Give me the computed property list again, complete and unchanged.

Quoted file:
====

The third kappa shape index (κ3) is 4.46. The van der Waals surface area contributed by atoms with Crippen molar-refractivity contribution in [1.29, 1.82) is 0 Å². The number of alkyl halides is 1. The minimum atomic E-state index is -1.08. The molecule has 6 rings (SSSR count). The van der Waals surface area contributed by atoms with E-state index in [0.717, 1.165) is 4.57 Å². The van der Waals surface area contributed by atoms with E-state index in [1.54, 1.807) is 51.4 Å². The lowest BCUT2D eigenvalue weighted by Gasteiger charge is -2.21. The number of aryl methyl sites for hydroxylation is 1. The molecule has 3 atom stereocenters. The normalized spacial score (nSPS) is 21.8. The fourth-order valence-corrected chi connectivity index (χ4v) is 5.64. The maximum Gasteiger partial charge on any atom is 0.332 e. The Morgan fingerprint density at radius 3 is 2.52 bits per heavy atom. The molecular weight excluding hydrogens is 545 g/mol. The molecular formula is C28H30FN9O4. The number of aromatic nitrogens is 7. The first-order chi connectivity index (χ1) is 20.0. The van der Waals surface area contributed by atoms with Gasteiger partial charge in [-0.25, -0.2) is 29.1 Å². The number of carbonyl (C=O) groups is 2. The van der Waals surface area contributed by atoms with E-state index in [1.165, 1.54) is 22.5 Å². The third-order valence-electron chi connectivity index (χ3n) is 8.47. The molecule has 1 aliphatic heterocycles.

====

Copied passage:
The third kappa shape index (κ3) is 4.46. The van der Waals surface area contributed by atoms with Crippen molar-refractivity contribution in [1.29, 1.82) is 0 Å². The number of alkyl halides is 1. The minimum atomic E-state index is -1.08. The molecule has 6 rings (SSSR count). The van der Waals surface area contributed by atoms with E-state index in [0.717, 1.165) is 4.57 Å². The van der Waals surface area contributed by atoms with E-state index in [1.54, 1.807) is 51.4 Å². The lowest BCUT2D eigenvalue weighted by Gasteiger charge is -2.21. The number of aryl methyl sites for hydroxylation is 1. The molecule has 3 atom stereocenters. The normalized spacial score (nSPS) is 21.8. The fourth-order valence-corrected chi connectivity index (χ4v) is 5.64. The maximum Gasteiger partial charge on any atom is 0.332 e. The Morgan fingerprint density at radius 3 is 2.52 bits per heavy atom. The molecular weight excluding hydrogens is 545 g/mol. The molecular formula is C28H30FN9O4. The number of aromatic nitrogens is 7. The first-order chi connectivity index (χ1) is 20.0. The van der Waals surface area contributed by atoms with Gasteiger partial charge in [-0.25, -0.2) is 29.1 Å². The number of carbonyl (C=O) groups is 2. The van der Waals surface area contributed by atoms with E-state index in [1.165, 1.54) is 22.5 Å². The third-order valence-electron chi connectivity index (χ3n) is 8.47. The molecule has 1 aliphatic heterocycles.